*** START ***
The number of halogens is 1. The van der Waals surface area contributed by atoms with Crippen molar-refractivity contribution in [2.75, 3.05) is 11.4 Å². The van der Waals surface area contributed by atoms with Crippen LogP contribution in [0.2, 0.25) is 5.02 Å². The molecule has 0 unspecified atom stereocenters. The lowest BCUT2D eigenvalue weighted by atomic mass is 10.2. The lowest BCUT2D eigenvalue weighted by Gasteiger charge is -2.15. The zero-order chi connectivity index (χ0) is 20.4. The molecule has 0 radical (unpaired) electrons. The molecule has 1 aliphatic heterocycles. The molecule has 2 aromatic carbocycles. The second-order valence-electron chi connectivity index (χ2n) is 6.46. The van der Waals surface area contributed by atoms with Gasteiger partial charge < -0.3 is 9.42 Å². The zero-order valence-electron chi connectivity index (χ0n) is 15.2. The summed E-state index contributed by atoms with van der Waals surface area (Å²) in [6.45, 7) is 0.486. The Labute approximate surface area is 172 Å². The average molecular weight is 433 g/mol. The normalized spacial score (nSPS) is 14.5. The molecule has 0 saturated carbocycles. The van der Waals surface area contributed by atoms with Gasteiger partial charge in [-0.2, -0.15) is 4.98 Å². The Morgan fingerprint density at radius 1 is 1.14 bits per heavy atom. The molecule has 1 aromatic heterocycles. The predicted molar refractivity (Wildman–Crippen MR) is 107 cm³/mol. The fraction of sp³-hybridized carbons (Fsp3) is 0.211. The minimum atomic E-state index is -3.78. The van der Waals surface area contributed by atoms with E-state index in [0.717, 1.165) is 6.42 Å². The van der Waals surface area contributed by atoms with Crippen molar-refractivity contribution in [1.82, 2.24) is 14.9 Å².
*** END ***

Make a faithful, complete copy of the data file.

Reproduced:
The number of halogens is 1. The van der Waals surface area contributed by atoms with Crippen molar-refractivity contribution in [2.75, 3.05) is 11.4 Å². The van der Waals surface area contributed by atoms with Crippen LogP contribution in [0.2, 0.25) is 5.02 Å². The molecule has 0 unspecified atom stereocenters. The lowest BCUT2D eigenvalue weighted by atomic mass is 10.2. The lowest BCUT2D eigenvalue weighted by Gasteiger charge is -2.15. The zero-order chi connectivity index (χ0) is 20.4. The molecule has 0 radical (unpaired) electrons. The molecule has 1 aliphatic heterocycles. The molecule has 2 aromatic carbocycles. The second-order valence-electron chi connectivity index (χ2n) is 6.46. The van der Waals surface area contributed by atoms with Gasteiger partial charge < -0.3 is 9.42 Å². The zero-order valence-electron chi connectivity index (χ0n) is 15.2. The summed E-state index contributed by atoms with van der Waals surface area (Å²) in [6.45, 7) is 0.486. The Labute approximate surface area is 172 Å². The average molecular weight is 433 g/mol. The normalized spacial score (nSPS) is 14.5. The molecule has 0 saturated carbocycles. The van der Waals surface area contributed by atoms with Gasteiger partial charge in [-0.2, -0.15) is 4.98 Å². The Morgan fingerprint density at radius 1 is 1.14 bits per heavy atom. The molecule has 1 aromatic heterocycles. The predicted molar refractivity (Wildman–Crippen MR) is 107 cm³/mol. The fraction of sp³-hybridized carbons (Fsp3) is 0.211. The minimum atomic E-state index is -3.78. The van der Waals surface area contributed by atoms with E-state index in [0.717, 1.165) is 6.42 Å². The van der Waals surface area contributed by atoms with Crippen molar-refractivity contribution in [1.82, 2.24) is 14.9 Å².